Related: What to Do if You’re Feeling Lonely in College

3. You learn how to think on your feet

As with anything in life, there are ups and downs in college. There are some really amazing experiences and some, to be frank, really crappy days, too. Emily, a senior at the City College of New York, had one particular experience that made her grateful she didn’t have a best friend to rely on. “I remember there was one night I was walking home from a show I went to alone and I noticed there was a young guy passed out on the sidewalk. If this had happened to me freshman year when I had a super close friend, I would have had help trying to figure out what exactly to do first, like call 911 or deal with it together. But because I was alone, I really had to think for myself on what to do in that moment.”

Although Emily’s experience is one of the extremes, there is an important message there. When you have a best friend that you spend most of your time with, you start to depend on him or her for a lot of things and when a situation arises that you need to deal with, it can be difficult to figure it out alone. Dr. Landsman says that this phenomenon is because of “Generation X’s issue with being dependent. Because of technology, everyone born after 1994 is always connected, always talking, always depending on each other.” When you take that dependence away, there is so much that we can learn.

4. You re-evaluate your interests

Are you academically focused or more career focused? These are the kinds of questions that you ask yourself when you are learning to build new relationships. Not having a best friend allows you to really think about things like how you are spending your Saturday. If you only went to brunch because your high school best friend wanted to, but now that you don’t have a go-to person, you rarely go, this shows you a bit about what you actually like. When you are the one creating your schedule and don’t have to worry about accommodating anyone else’s needs, you get to look deep within yourself and examine where you want your future to go and how you want to spend your time.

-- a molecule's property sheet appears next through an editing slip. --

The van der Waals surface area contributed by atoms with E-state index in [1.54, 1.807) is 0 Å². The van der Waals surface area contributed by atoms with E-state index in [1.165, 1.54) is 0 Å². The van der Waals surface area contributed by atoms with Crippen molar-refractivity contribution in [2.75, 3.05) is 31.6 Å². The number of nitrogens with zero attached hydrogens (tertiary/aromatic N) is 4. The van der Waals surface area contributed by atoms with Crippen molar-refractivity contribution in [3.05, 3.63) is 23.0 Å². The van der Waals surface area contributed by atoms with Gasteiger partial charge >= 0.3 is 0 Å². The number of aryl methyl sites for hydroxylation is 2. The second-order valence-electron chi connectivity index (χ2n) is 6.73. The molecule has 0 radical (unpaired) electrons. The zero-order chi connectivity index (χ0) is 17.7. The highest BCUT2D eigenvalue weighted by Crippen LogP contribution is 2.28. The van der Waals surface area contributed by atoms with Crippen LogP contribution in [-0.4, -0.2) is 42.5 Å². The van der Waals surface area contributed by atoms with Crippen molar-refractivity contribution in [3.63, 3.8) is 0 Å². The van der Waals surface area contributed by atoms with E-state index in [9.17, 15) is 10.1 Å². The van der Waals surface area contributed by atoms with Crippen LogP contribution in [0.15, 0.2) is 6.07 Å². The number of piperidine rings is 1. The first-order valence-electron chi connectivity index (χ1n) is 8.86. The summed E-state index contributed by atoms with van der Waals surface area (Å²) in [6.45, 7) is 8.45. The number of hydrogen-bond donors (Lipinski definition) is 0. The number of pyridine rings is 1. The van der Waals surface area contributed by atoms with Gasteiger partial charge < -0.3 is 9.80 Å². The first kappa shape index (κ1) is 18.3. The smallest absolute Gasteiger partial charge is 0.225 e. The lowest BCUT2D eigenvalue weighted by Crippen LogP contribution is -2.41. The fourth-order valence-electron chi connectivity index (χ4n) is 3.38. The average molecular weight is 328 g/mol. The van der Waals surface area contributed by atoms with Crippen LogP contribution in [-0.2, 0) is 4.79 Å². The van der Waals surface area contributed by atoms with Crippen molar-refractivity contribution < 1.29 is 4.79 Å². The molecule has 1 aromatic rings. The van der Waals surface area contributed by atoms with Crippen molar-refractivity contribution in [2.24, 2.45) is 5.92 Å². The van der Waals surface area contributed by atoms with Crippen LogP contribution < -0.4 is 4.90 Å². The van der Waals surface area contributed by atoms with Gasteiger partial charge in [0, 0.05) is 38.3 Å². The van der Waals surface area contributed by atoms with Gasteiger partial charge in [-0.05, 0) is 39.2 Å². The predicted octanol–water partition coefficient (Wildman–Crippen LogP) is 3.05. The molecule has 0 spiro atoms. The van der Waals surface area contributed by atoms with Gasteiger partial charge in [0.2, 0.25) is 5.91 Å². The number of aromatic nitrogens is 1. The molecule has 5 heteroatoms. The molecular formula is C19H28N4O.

Karen, a senior at the University of Alabama, agrees. She says that when she was in high school her best friend “hated, I mean absolutely hated going to comedy shows even though my town had so many. So when I got to college I went to my first comedy show without her and I absolutely loved it. I realized that I had wasted so much of my high school career missing out on something that was a passion of mine just because my best friend didn’t want to go and I didn’t want to go alone.” When Karen got to college, she was able to experience things without anyone holding her back and it changed her as a person. Now she is graduating from UA with a degree in creative writing with a focus on comedy. All of this happened because she didn’t have a best friend to steer her interests. 

Related: 6 Reasons It’s Okay to Have a Small Group of Friends